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Brain Injury

A brain injury can challenge every aspect of your life – walking, talking, thinking and feeling – and the losses can be severe and permanent. It can mean losing both the life you once lived and the person you once were.

We all think ‘it will never happen to me’, but every year around 350,000 people are admitted to hospital with an acquired brain injury. [1]

That’s one every 90 seconds.

It is one of the leading causes of death and disability in the UK, and its impact is continuing to grow as many brain injury survivors feel abandoned when they leave hospital due to the lack of rehab therapies available and not knowing where to turn to for help.

Types of Brain Injury

Acquired brain injury can have a number of different causes. Some of the most common types of brain injury include: [2]
  • Traumatic brain injury (for instance road traffic collisions, falls or assaults)
  • Minor head injury and concussion (loss of consciousness of less than 15 minutes)
  • Aneurysm (also known as a cerebral aneurysm)
  • Brain haemorrhage (also known as a haemorrhagic stroke)
  • Brain tumour
  • Carbon monoxide poisoning
  • Encephalitis
  • Hypoxic/anoxic brain injury (caused a reduction or loss of oxygen to the brain)
  • Meningitis
  • Stroke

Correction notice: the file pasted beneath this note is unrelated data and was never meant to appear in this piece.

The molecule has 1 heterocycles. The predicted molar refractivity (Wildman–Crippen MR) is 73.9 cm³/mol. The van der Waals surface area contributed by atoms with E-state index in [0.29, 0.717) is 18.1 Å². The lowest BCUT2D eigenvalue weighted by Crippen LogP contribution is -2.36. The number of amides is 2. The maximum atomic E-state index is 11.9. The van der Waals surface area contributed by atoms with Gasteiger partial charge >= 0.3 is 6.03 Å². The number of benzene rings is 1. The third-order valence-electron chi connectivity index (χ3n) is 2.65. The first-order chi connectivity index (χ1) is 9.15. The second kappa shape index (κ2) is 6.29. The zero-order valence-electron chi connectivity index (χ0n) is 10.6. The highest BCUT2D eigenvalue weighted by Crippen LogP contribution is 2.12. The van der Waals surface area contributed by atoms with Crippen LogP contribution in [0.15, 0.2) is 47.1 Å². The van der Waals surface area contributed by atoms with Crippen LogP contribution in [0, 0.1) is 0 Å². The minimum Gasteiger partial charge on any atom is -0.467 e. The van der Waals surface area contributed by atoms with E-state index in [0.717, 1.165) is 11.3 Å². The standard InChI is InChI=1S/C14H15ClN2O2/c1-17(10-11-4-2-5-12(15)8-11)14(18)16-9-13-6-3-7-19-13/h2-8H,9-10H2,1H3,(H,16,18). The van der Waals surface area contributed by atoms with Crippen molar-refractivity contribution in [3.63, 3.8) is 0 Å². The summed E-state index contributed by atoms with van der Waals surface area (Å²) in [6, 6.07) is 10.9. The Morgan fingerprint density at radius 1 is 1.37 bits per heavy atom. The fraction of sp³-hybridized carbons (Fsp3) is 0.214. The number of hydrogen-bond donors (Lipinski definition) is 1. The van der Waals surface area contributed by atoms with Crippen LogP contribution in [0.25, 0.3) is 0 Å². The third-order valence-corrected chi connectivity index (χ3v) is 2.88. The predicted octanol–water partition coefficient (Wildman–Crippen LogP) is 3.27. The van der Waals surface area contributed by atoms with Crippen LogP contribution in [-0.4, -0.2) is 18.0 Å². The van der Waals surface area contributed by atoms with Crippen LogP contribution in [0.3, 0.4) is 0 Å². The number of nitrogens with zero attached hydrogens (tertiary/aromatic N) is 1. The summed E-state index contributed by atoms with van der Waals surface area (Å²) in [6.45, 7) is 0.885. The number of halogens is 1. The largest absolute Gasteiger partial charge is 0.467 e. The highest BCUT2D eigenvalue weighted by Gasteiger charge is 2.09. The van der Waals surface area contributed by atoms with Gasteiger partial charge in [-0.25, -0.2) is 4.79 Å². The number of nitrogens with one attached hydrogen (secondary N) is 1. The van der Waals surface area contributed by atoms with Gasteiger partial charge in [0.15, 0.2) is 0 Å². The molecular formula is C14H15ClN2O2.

Males are 1.5 times more likely than females to be admitted for head injury. However, female head injury admissions have risen 23% since 2005-6. [3]

Effects of Brain Injury

The effects of a brain injury can be wide ranging, varied in severity and may include some or all of the issues below: [4]
  • Physical effects such as fatigue, impaired mobility, weakness/paralysis and speech problems
  • Cognitive effects such as memory problems, impaired reasoning and reducing problem solving ability
  • Emotional and behavioural effects such as personality changes, depression, anxiety and anger
The more severe the brain injury, the more pronounced the long-term effects are likely to be. Survivors of more severe brain injury are likely to have complex long-term problems affecting their personality, their relationships and their ability to lead an independent life. Even with good rehabilitation, support and help in the community, survivors and their families are likely to face uncertain and challenging futures. The Living with brain injury section contains a wide range of practical advice, incorporating the experiences and views of survivors and carers.


[1] [2] [3], [4] – House of Commons, Acquired brain injury, debate pack. Number CDP 2019/0111, 8 May 2019)

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